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Where Georgia’s Voting Bills Stand

Bills and resolutions sit at the Georgia State Senate clerk's desk Monday, March 8, 2021, at the State Capitol in Atlanta.
Bills and resolutions sit at the Georgia State Senate clerk's desk Monday, March 8, 2021, at the State Capitol in Atlanta.
Credit Ben Gray / AP Photo
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After months of debate, two Republican-backed sweeping voting law change proposals are poised for votes by the full state House and Senate. The bill before the House, SB 202, is scheduled for a vote Thursday. 

The two bills have been amended over time to exclude the most controversial voting restriction measures previously proposed, including a plan to eliminate Georgia’s no-excuse absentee voting process and limits on weekend early voting. In fact, the new proposals expand early voting. 

Some other similarities between the dueling proposals, SB 202 and HB 531, include a new photo identification requirement for absentee ballots to replace the signature match process, which caught national scrutiny after the 2020 election. The two bills also share a requirement for counties to continue counting votes until they are finished and a new hotline for election problems operated by the attorney general. 

“The changes made in this legislation in 2021 are designed to address the lack of elector confidence in the election system on all sides of the political spectrum, to reduce the burden on election officials, and to streamline the process of conducting elections in Georgia by promoting uniformity in voting,” wrote SB 202’s Republican authors in the bill’s preamble. 

But Democratic lawmakers and voting rights advocates say even the watered-down proposals limit voting because they would ban discretionary mobile polling places and limit absentee drop box locations and hours, as well as a new identification requirement for absentee voting, which has had broad Republican support. They’re also critical of the bill allowing the state to take over county elections boards,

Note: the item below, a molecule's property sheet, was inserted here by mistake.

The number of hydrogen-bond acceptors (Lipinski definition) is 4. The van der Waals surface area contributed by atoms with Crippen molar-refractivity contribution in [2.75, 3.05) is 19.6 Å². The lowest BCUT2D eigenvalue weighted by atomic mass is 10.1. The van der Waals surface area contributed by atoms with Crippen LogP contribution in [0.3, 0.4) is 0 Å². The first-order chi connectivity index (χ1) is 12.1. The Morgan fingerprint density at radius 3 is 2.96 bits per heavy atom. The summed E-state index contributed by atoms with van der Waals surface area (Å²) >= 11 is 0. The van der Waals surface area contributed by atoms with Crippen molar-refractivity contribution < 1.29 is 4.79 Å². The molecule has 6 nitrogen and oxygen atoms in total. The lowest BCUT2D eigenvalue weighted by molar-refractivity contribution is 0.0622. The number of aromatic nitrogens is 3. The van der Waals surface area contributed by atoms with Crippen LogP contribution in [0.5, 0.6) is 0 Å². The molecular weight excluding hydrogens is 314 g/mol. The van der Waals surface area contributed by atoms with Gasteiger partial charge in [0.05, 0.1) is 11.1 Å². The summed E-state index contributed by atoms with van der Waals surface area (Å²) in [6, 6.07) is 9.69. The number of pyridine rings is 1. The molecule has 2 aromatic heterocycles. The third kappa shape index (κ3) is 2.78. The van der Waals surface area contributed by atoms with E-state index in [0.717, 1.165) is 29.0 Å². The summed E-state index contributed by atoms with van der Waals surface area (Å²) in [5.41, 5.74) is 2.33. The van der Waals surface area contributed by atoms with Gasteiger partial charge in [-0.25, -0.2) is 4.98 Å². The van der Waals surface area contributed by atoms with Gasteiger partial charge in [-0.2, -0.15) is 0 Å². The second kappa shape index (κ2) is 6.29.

“The proposals that were initially offered were a huge overcorrection at the expense of voters, particularly seniors and rural voters,” said Sarah Walker, executive director of Secure Democracy, a nonpartisan election integrity nonprofit.

She said there have been “significant improvements” to the bills over time, including the expansion of early voting access. Still, Walker remains concerned about other language, including the proposed partisan involvement of state lawmakers in oversight of nonpartisan county elections administration. She has also advocated for the inclusion of the last four digits of a social security number as an acceptable form of identification for an absentee ballot. 

With a week left in the legislative session, there’s much that still could change before any of these bills could become law by the legislature’s final day next Wednesday. 

If the two chambers do not agree on either proposal’s final details, it’s likely one will end up in a conference committee. In this closed-door process, a small group of state senators and state representatives hash out the details of a final bill.